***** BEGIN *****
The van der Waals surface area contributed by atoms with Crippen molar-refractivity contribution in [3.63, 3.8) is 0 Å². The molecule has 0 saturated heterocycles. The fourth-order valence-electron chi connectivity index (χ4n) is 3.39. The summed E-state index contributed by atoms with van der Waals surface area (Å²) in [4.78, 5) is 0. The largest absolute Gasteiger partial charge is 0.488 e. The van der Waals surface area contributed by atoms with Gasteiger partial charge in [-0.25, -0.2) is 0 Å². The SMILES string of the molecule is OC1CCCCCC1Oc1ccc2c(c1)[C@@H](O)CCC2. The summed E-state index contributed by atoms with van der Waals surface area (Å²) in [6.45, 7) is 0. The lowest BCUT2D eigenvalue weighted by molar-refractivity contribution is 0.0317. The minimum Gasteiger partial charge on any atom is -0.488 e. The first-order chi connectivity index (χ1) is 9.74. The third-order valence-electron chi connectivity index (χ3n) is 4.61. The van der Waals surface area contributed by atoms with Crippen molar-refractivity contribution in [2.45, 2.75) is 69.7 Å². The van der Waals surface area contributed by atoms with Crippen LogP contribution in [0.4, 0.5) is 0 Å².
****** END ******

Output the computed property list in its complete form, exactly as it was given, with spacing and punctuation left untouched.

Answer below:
The van der Waals surface area contributed by atoms with Crippen molar-refractivity contribution in [3.63, 3.8) is 0 Å². The molecule has 0 saturated heterocycles. The fourth-order valence-electron chi connectivity index (χ4n) is 3.39. The summed E-state index contributed by atoms with van der Waals surface area (Å²) in [4.78, 5) is 0. The largest absolute Gasteiger partial charge is 0.488 e. The van der Waals surface area contributed by atoms with Gasteiger partial charge in [-0.25, -0.2) is 0 Å². The SMILES string of the molecule is OC1CCCCCC1Oc1ccc2c(c1)[C@@H](O)CCC2. The summed E-state index contributed by atoms with van der Waals surface area (Å²) in [6.45, 7) is 0. The lowest BCUT2D eigenvalue weighted by molar-refractivity contribution is 0.0317. The minimum Gasteiger partial charge on any atom is -0.488 e. The first-order chi connectivity index (χ1) is 9.74. The third-order valence-electron chi connectivity index (χ3n) is 4.61. The van der Waals surface area contributed by atoms with Crippen molar-refractivity contribution in [2.45, 2.75) is 69.7 Å². The van der Waals surface area contributed by atoms with Crippen LogP contribution in [0.4, 0.5) is 0 Å².